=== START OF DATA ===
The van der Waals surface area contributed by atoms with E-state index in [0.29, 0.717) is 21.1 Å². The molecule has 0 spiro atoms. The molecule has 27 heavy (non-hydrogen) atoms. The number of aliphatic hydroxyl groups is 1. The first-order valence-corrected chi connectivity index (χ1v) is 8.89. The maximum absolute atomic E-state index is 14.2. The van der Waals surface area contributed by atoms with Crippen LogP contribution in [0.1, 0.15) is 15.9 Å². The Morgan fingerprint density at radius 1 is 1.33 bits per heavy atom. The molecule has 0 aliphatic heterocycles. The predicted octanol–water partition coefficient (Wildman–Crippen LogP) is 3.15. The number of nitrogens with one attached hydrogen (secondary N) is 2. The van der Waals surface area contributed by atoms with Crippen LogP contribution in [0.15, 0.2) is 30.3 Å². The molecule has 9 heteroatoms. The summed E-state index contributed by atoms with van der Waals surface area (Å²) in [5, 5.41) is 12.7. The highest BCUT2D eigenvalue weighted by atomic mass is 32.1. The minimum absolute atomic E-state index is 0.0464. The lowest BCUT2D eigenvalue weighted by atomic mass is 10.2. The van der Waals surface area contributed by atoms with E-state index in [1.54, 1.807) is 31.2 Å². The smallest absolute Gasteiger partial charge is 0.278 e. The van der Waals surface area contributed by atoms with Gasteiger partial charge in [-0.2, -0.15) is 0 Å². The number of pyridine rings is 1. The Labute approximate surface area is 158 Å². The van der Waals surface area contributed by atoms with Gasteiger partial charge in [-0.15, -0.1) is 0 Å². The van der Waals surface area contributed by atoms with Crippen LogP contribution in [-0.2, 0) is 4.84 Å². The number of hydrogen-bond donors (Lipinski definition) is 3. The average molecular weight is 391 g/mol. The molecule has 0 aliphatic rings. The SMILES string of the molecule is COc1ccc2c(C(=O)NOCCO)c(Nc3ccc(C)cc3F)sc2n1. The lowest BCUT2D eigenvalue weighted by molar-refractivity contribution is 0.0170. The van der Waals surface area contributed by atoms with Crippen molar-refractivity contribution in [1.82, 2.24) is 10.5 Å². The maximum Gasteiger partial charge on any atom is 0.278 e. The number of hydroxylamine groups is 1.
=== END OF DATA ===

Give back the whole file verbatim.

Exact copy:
The van der Waals surface area contributed by atoms with E-state index in [0.29, 0.717) is 21.1 Å². The molecule has 0 spiro atoms. The molecule has 27 heavy (non-hydrogen) atoms. The number of aliphatic hydroxyl groups is 1. The first-order valence-corrected chi connectivity index (χ1v) is 8.89. The maximum absolute atomic E-state index is 14.2. The van der Waals surface area contributed by atoms with Crippen LogP contribution in [0.1, 0.15) is 15.9 Å². The Morgan fingerprint density at radius 1 is 1.33 bits per heavy atom. The molecule has 0 aliphatic heterocycles. The predicted octanol–water partition coefficient (Wildman–Crippen LogP) is 3.15. The number of nitrogens with one attached hydrogen (secondary N) is 2. The van der Waals surface area contributed by atoms with Crippen LogP contribution in [0.15, 0.2) is 30.3 Å². The molecule has 9 heteroatoms. The summed E-state index contributed by atoms with van der Waals surface area (Å²) in [5, 5.41) is 12.7. The highest BCUT2D eigenvalue weighted by atomic mass is 32.1. The minimum absolute atomic E-state index is 0.0464. The lowest BCUT2D eigenvalue weighted by atomic mass is 10.2. The van der Waals surface area contributed by atoms with E-state index in [1.54, 1.807) is 31.2 Å². The smallest absolute Gasteiger partial charge is 0.278 e. The van der Waals surface area contributed by atoms with Gasteiger partial charge in [-0.2, -0.15) is 0 Å². The number of pyridine rings is 1. The Labute approximate surface area is 158 Å². The van der Waals surface area contributed by atoms with Gasteiger partial charge in [-0.15, -0.1) is 0 Å². The van der Waals surface area contributed by atoms with Crippen LogP contribution in [-0.2, 0) is 4.84 Å². The number of hydrogen-bond donors (Lipinski definition) is 3. The average molecular weight is 391 g/mol. The molecule has 0 aliphatic rings. The SMILES string of the molecule is COc1ccc2c(C(=O)NOCCO)c(Nc3ccc(C)cc3F)sc2n1. The lowest BCUT2D eigenvalue weighted by molar-refractivity contribution is 0.0170. The van der Waals surface area contributed by atoms with Crippen molar-refractivity contribution in [1.82, 2.24) is 10.5 Å². The maximum Gasteiger partial charge on any atom is 0.278 e. The number of hydroxylamine groups is 1.